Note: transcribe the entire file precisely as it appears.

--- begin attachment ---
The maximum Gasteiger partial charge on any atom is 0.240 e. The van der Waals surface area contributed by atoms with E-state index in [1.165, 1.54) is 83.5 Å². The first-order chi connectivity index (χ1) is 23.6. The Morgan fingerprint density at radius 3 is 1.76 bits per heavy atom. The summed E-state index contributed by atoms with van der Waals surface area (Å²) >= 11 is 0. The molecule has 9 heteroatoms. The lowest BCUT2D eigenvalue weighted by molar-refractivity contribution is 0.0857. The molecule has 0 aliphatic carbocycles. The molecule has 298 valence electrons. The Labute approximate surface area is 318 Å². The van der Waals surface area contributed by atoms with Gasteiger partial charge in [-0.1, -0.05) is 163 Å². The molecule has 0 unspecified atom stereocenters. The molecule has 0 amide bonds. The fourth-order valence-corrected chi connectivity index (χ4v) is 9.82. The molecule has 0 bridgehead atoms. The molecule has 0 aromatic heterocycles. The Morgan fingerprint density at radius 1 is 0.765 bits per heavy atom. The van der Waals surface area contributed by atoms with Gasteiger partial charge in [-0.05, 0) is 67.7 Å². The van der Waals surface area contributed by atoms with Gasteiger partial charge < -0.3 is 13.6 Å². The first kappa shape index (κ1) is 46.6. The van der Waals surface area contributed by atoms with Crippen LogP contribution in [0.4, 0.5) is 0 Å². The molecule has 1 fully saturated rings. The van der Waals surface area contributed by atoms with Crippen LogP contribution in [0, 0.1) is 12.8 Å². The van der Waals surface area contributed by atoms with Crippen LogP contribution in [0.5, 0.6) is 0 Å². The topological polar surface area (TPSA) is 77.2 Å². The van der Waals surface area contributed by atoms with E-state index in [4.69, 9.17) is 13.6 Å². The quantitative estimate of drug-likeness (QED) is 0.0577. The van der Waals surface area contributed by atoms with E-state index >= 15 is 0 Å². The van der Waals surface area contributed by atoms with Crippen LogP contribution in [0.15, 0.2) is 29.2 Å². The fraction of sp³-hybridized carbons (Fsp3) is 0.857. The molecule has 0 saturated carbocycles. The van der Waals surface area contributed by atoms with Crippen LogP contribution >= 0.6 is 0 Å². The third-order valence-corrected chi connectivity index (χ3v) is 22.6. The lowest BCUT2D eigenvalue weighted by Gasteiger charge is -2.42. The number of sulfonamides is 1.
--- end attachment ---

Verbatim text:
The maximum Gasteiger partial charge on any atom is 0.240 e. The van der Waals surface area contributed by atoms with E-state index in [1.165, 1.54) is 83.5 Å². The first-order chi connectivity index (χ1) is 23.6. The Morgan fingerprint density at radius 3 is 1.76 bits per heavy atom. The summed E-state index contributed by atoms with van der Waals surface area (Å²) >= 11 is 0. The molecule has 9 heteroatoms. The lowest BCUT2D eigenvalue weighted by molar-refractivity contribution is 0.0857. The molecule has 0 aliphatic carbocycles. The molecule has 298 valence electrons. The Labute approximate surface area is 318 Å². The van der Waals surface area contributed by atoms with Gasteiger partial charge in [-0.1, -0.05) is 163 Å². The molecule has 0 unspecified atom stereocenters. The molecule has 0 amide bonds. The fourth-order valence-corrected chi connectivity index (χ4v) is 9.82. The molecule has 0 bridgehead atoms. The molecule has 0 aromatic heterocycles. The Morgan fingerprint density at radius 1 is 0.765 bits per heavy atom. The van der Waals surface area contributed by atoms with Gasteiger partial charge in [-0.05, 0) is 67.7 Å². The van der Waals surface area contributed by atoms with Gasteiger partial charge < -0.3 is 13.6 Å². The first kappa shape index (κ1) is 46.6. The van der Waals surface area contributed by atoms with Crippen LogP contribution in [0.4, 0.5) is 0 Å². The molecule has 1 fully saturated rings. The van der Waals surface area contributed by atoms with Crippen LogP contribution in [0, 0.1) is 12.8 Å². The van der Waals surface area contributed by atoms with Crippen LogP contribution in [0.5, 0.6) is 0 Å². The topological polar surface area (TPSA) is 77.2 Å². The van der Waals surface area contributed by atoms with E-state index in [4.69, 9.17) is 13.6 Å². The quantitative estimate of drug-likeness (QED) is 0.0577. The van der Waals surface area contributed by atoms with E-state index >= 15 is 0 Å². The van der Waals surface area contributed by atoms with Crippen LogP contribution in [0.15, 0.2) is 29.2 Å². The fraction of sp³-hybridized carbons (Fsp3) is 0.857. The molecule has 0 saturated carbocycles. The van der Waals surface area contributed by atoms with Crippen LogP contribution >= 0.6 is 0 Å². The third-order valence-corrected chi connectivity index (χ3v) is 22.6. The lowest BCUT2D eigenvalue weighted by Gasteiger charge is -2.42. The number of sulfonamides is 1.